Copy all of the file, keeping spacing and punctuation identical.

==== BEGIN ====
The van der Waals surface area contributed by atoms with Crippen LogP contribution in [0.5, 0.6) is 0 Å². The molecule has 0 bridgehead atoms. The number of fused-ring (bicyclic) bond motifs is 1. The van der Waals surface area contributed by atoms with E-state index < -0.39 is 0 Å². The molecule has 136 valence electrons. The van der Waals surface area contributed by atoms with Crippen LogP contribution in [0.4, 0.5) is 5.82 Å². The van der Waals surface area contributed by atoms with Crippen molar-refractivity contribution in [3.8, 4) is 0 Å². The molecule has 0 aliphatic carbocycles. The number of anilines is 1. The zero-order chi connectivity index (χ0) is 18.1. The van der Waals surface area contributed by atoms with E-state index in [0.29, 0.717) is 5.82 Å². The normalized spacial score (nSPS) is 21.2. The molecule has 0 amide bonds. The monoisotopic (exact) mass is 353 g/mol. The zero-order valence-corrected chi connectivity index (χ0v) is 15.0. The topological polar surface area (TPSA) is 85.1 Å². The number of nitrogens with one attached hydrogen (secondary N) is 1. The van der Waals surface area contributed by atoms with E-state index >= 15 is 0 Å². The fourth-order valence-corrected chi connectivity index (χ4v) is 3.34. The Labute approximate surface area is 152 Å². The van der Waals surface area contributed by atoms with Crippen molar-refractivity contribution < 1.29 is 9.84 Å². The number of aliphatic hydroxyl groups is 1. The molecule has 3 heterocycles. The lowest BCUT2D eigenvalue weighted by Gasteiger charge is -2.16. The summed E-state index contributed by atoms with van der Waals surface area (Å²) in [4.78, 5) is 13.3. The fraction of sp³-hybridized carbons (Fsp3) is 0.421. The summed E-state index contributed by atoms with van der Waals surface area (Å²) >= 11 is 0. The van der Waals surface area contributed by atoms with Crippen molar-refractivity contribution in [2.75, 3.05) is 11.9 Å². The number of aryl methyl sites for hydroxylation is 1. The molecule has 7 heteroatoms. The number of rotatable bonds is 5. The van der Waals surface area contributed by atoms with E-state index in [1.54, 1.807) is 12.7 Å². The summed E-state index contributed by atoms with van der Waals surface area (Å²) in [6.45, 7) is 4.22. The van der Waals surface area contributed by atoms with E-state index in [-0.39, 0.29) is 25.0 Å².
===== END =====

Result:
The van der Waals surface area contributed by atoms with Crippen LogP contribution in [0.5, 0.6) is 0 Å². The molecule has 0 bridgehead atoms. The number of fused-ring (bicyclic) bond motifs is 1. The van der Waals surface area contributed by atoms with E-state index < -0.39 is 0 Å². The molecule has 136 valence electrons. The van der Waals surface area contributed by atoms with Crippen LogP contribution in [0.4, 0.5) is 5.82 Å². The van der Waals surface area contributed by atoms with Crippen molar-refractivity contribution in [3.8, 4) is 0 Å². The molecule has 0 aliphatic carbocycles. The number of anilines is 1. The zero-order chi connectivity index (χ0) is 18.1. The van der Waals surface area contributed by atoms with E-state index in [0.29, 0.717) is 5.82 Å². The normalized spacial score (nSPS) is 21.2. The molecule has 0 amide bonds. The monoisotopic (exact) mass is 353 g/mol. The zero-order valence-corrected chi connectivity index (χ0v) is 15.0. The topological polar surface area (TPSA) is 85.1 Å². The number of nitrogens with one attached hydrogen (secondary N) is 1. The van der Waals surface area contributed by atoms with E-state index >= 15 is 0 Å². The fourth-order valence-corrected chi connectivity index (χ4v) is 3.34. The Labute approximate surface area is 152 Å². The van der Waals surface area contributed by atoms with Crippen molar-refractivity contribution < 1.29 is 9.84 Å². The number of aliphatic hydroxyl groups is 1. The molecule has 3 heterocycles. The lowest BCUT2D eigenvalue weighted by Gasteiger charge is -2.16. The summed E-state index contributed by atoms with van der Waals surface area (Å²) in [4.78, 5) is 13.3. The fraction of sp³-hybridized carbons (Fsp3) is 0.421. The summed E-state index contributed by atoms with van der Waals surface area (Å²) >= 11 is 0. The van der Waals surface area contributed by atoms with Crippen molar-refractivity contribution in [2.75, 3.05) is 11.9 Å². The number of aryl methyl sites for hydroxylation is 1. The molecule has 7 heteroatoms. The number of rotatable bonds is 5. The van der Waals surface area contributed by atoms with E-state index in [1.54, 1.807) is 12.7 Å². The summed E-state index contributed by atoms with van der Waals surface area (Å²) in [6.45, 7) is 4.22. The van der Waals surface area contributed by atoms with E-state index in [-0.39, 0.29) is 25.0 Å².